One of the biggest misconceptions Kelsoe faces from others is the myth all snakes and reptiles are mean or violent. In reality, snakes are just like cats and dogs, she says — socialization with humans is key.

“You can’t just leave your animal in a tank and not ever mess with it,” she explains. “If a snake is aggressive, most of the time it can be fixed with handling — most can be rehabilitated that way.”

For Kelsoe, she not only enjoys being able to foster and nurture her snakes and reptiles, but she also feels blessed to be able to share with others the true nature of her snakes.

“They are sweet, they are loving, they are just another animal that needs attention, love, and care,” she says.

As part of the herpetological society, Kelsoe and others attend many local events to educate the public. They also help reptiles that have been surrendered due to an owner’s inability to care or health reasons. Board members can help new owners find a reptile that fits their lifestyle as well and set up the husbandry needed to care for a snake or other animal. The group always is looking for new volunteers, and Kelsoe encourages anyone who is curious about reptiles and helping to reach out to the group to join.

“Reptiles are awesome and a great alternative for those who don’t have time for cats or dogs. They are not slimy and gross. They are cool little guys, and they are just great pets to have,” she says.

Happily Ever After

Archer was lonely. Owner Shelley Chase adopted the almost 2-year-old tabby cat at a shelter in Indianapolis in January 2018 before moving to Evansville to take a position teaching third grade at Hebron Elementary School. With her long work hours, she decided it would be good for Archer to have a friend.

Chase decided to look at cats at the Vanderburgh Humane Society and noticed a gray, 1-year-old cat, called Grayson, following her back and forth behind the glass. When she got Grayson out, he cuddled right up onto her lap.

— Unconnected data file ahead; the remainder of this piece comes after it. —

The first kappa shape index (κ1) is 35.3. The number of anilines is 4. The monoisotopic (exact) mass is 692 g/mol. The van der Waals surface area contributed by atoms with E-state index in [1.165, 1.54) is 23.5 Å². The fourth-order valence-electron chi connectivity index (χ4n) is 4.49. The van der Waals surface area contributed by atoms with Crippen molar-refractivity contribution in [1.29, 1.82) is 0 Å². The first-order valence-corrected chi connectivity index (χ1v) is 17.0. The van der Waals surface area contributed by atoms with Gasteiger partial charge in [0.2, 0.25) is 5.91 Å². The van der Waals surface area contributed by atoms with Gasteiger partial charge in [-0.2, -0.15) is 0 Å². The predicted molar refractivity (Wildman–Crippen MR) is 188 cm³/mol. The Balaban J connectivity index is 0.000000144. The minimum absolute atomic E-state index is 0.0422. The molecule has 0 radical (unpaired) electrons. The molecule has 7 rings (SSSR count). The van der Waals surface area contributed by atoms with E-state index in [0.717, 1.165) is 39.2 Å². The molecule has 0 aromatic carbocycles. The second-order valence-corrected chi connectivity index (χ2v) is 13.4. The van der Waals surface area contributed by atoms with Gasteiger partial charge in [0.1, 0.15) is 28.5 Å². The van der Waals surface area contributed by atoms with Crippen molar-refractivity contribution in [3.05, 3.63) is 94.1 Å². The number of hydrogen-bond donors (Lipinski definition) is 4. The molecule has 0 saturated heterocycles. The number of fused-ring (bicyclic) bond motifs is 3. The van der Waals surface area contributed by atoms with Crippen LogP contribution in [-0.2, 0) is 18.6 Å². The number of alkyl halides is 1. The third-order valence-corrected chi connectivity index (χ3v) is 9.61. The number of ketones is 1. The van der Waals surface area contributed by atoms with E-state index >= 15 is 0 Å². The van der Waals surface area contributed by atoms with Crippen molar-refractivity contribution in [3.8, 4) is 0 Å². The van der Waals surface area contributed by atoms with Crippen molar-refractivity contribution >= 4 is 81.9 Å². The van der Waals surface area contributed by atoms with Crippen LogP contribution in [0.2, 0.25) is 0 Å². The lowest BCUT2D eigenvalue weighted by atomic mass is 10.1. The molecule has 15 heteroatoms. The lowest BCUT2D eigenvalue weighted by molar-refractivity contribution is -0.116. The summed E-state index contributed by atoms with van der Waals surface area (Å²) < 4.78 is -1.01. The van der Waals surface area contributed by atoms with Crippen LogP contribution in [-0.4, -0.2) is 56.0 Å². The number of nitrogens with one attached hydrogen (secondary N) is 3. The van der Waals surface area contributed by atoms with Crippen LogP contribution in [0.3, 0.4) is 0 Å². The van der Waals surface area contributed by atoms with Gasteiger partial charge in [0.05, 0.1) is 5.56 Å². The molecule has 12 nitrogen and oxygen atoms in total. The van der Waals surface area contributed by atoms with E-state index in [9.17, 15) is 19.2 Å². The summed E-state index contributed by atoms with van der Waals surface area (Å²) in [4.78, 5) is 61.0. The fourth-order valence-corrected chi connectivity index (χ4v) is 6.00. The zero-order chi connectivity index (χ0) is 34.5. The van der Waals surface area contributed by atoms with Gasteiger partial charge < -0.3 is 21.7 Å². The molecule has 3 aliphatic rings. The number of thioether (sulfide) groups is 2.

“He was just timid enough where I didn’t feel like we would have a turf war between him and Archer,” says Chase. “Archer is afraid of everything, so I wanted to find another cat with a similar personality, and Grayson matches him almost perfectly.”

Chase adopted Grayson in early February and began the integration process with Archer. The two cats were kept separated for a couple of days. When Grayson and Archer met for the first time, Archer let out a small distressed whine. Chase separated them for another day, and on the second attempt the two became friends instantly.

Grayson’s shy nature works well to bring timid Archer out of his shell, but shelter life didn’t mix as well with Grayson’s personality. Though he was adopted out of the Vanderburgh Humane Society, Grayson also spent time at River Kitty Cat Cafe. The café exclusively partners with the VHS to bring adoptable kitties into its cat room. A hidden stairway allows the cats to move between the cat room and the private basement area, where their food and litter boxes stay. Grayson’s shyness not only kept him in the basement but also prevented him from being seen by potential adopters. The decision was made to take him back to the VHS, where Chase met him.

“Oftentimes animals with issues get overlooked or abandoned,” says River Kitty Cat Cafe co-owner Annette Gries. “Allowing them that second or third chance at finding a new family is very rewarding. After all, we all deserve second and third chances. This is what River Kitty Cat Cafe and the VHS is all about.”

By adopting Grayson, Chase gave him a safe space and also gave Archer a new friend to bring out his personality. In the shelter, Grayson looked a little dull and had issues with shedding due to stress. Now, he has a gleaming gray coat.

“Grayson has come so far since we first got him,” says Chase. “Archer has made a lot of progress, too, since we brought Grayson in. Bringing Grayson in really opened Archer up. He’s just less lonely; he’s less afraid of things.”